Monday, 26 October 2009

visual cues





The visual cue here is "WAIT"

it is common sense to press the white button and wait at a set of traffic lights until we see and hear the sound of the beeping and the green flashing man.

But what if somebody couldn't even spell, or read the word "WAIT"?

if the user in this case wasn't English, this still shouldn't be a problem as in there own country, having used traffic lights before they would have learnt the Stop and "WAIT" procedure.

However if the user was english but could not read a word in a sentence, then by looking at the visual diagram at the bottom of the traffic light this would give them an idea that the red man means danger and that they should wait! and That the green man means go,

But what if this user was Blind?

if the user was blind he or she would wait until they hear the sound (beeping sound) where this tells them it is safe to cross.

Why does this work?
in terms of Mechanics the user approach's the lights and wants the cars to stop. when looking at the traffic light interface the aesthetical form and looks have been developed to communicate a simple message that tells the user to press a button, as there is no other option for them other then to press it once. once pressed a visual message comes up which has some type on the interface displaying WAIT in block capitals. this message, is a warning from the style of typography it is communicated out in. The next part of the mechanics is the most important part the process which communicates a message to the user to walk safely across the road without getting ran over.
In doing this the traffic light produces three ways of signs, and meanings to communicate the right message.
The first sign, the light changes to green with a man and a cyclist flashes, this signifies to the user that it is safe to go as the cars have been stopped on the other side.

The second Sign of feedback is the audio sound. Once the lights have changed to green a loud looping beep sound is signaled, this is signified to any users which are blind and cannot see the visual response.

The third and final output is the visual diagram on the interface. If a user is watching the text that reads WAIT in the first step, This will change to a flashing green man and a cyclist which means it is now safe.

I wanted to understand more in depth of how a traffic like actually worked. in terms of mechanics, and construction I had a look at some research below.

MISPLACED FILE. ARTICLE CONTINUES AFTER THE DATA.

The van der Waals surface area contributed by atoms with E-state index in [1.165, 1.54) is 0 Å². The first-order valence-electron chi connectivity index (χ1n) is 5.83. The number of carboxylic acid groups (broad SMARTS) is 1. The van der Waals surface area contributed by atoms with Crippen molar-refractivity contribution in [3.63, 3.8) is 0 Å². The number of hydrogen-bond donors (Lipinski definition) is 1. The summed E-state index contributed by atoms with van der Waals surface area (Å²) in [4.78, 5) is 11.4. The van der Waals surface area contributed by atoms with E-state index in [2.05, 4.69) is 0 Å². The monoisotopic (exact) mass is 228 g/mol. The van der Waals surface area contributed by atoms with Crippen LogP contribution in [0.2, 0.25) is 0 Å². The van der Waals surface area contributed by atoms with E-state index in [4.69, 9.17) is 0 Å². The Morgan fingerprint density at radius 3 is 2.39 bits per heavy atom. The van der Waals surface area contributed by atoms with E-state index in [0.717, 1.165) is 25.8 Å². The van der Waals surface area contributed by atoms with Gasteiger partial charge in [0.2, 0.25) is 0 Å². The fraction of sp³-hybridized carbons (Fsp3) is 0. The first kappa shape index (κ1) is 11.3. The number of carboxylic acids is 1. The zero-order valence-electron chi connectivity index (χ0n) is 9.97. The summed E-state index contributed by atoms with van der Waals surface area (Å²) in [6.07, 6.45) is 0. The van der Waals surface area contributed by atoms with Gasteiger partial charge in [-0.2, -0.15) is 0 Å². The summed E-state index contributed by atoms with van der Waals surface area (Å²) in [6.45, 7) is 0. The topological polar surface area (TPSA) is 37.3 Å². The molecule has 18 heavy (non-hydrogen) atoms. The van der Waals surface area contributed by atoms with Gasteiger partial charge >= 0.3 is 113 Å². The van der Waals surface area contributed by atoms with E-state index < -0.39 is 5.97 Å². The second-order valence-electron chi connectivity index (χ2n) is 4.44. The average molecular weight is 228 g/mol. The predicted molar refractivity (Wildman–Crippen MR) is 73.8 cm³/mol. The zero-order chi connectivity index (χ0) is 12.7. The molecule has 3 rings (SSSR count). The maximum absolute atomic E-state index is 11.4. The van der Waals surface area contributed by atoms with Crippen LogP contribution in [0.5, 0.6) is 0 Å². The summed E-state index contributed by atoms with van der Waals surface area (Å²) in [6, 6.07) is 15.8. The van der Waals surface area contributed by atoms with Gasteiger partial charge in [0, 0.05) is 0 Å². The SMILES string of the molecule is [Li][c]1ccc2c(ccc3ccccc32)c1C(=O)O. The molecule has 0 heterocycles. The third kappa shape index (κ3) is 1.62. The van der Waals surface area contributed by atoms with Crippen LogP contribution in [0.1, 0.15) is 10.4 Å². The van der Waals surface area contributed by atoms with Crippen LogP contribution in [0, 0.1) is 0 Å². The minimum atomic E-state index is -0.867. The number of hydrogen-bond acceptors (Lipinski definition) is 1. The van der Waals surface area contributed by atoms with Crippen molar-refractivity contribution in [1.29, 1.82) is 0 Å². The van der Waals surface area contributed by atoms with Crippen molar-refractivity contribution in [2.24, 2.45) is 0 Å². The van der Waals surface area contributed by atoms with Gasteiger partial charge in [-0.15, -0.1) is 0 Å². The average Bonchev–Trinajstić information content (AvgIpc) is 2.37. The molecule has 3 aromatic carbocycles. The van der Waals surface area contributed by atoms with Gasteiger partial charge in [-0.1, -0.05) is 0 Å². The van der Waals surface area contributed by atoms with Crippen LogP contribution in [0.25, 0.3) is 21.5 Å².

Quote below taken from
http://wiki.answers.com/Q/How_do_traffic_lights_work

"Traffic lights work on a timer, but if you look closely on the road when your stopped at the traffic lights, you should see a rectangle like shape under the car it is called a sensor And when you drive on it, a signal is sent, so the timer knows a car is waiting, if no other cars are going the other way, the timer will change and the light will go green so you can go".






This visual cue clearly shows a speed limit road marking at 30MPH.
Drivers that see this sign know that it is a offence to drive past this mark above that speed.
The marking is on a red background which signifies danger.
The red background can be seen from a distant do to size, which signifies to drivers to slow down before they reach to this area.
The marking is also white, large and stretched so cars at a speed can see it when driving over at a pace.
White marking are more commonly used in traffic because they are a contrasting colour and work well when used for warning and speed signs.

Quote below taken from

"When used as a border on a circular sign in the UK the colour red signifies that you must not do anything but if the colour red is a border on a triangular sign then there could be danger ahead for motorists, you are being warned that extra care is needed in the vicinity of the sign."


This image shows a disabled car parking spot.

As a driver looks for a space to park, they see this visual cue, the driver automatically Carry's on.

However if the driver is disabled then this visual cue will be what they are looking for.

The visual cue in this image does not have to have the word "DISABLED" to get peoples attention,

with just a basic stick man in a half circle, represents and signifies to all National public citizens, that this icon is for disabled use only!

The yellow lines are ergonomically designed to form a purpose, it"s function is to stand out from the rest of the parking slots, as other parking bays are white and need no aesthetics to only line and colour. Disabled parking bays are more important and require a more semiotic meaning to communicate the full message. The yellow means caution or warning to motorists. This tells the driver only specific drivers can use this space.



When a person is walking in an unknown environment, he or she is unaware of the building or place they are walking around.

with the help of this simple yellow line that directs the visitor around the building, it is known as a visual cue.

It reacts in the same way as a website. For example when a user lands on a random page they are unsure what to do next. But with the help of some use full Buttons that act as navigation, the user can feel more at home and they can enjoy a more user friendly site
without getting frustrated.

Visual cues like this can normally be found in large art galleries Universities and Hospitals.

Quote below from

http://www.body-motion.co.uk/visit_us/index.html

"Take the exit on the left at the top of escalator.

Go up stairs on the left signed 'Barbican' .

Continue straight ahead approx 100m and take first right onto 'Gresham Street'.

Continue down Gresham Street, taking third left signed 'Wood Street'